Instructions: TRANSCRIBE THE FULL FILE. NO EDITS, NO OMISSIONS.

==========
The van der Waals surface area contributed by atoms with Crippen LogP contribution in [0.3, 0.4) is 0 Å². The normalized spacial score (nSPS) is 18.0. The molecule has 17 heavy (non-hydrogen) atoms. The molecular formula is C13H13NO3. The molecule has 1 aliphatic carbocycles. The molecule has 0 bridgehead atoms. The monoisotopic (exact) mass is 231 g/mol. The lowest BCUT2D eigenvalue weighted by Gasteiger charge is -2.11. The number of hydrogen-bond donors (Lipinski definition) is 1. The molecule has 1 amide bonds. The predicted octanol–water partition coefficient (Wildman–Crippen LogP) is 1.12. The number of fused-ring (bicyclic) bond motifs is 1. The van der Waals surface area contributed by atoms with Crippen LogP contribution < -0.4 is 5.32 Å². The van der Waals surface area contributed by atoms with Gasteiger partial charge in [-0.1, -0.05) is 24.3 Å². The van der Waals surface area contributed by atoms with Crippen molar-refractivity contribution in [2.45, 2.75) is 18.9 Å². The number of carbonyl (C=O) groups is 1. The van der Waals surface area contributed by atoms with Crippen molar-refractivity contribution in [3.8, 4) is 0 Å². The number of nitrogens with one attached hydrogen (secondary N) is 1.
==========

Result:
The van der Waals surface area contributed by atoms with Crippen LogP contribution in [0.3, 0.4) is 0 Å². The normalized spacial score (nSPS) is 18.0. The molecule has 17 heavy (non-hydrogen) atoms. The molecular formula is C13H13NO3. The molecule has 1 aliphatic carbocycles. The molecule has 0 bridgehead atoms. The monoisotopic (exact) mass is 231 g/mol. The lowest BCUT2D eigenvalue weighted by Gasteiger charge is -2.11. The number of hydrogen-bond donors (Lipinski definition) is 1. The molecule has 1 amide bonds. The predicted octanol–water partition coefficient (Wildman–Crippen LogP) is 1.12. The number of fused-ring (bicyclic) bond motifs is 1. The van der Waals surface area contributed by atoms with Crippen LogP contribution < -0.4 is 5.32 Å². The van der Waals surface area contributed by atoms with Gasteiger partial charge in [-0.1, -0.05) is 24.3 Å². The van der Waals surface area contributed by atoms with Crippen molar-refractivity contribution in [2.45, 2.75) is 18.9 Å². The number of carbonyl (C=O) groups is 1. The van der Waals surface area contributed by atoms with Crippen molar-refractivity contribution in [3.8, 4) is 0 Å². The number of nitrogens with one attached hydrogen (secondary N) is 1.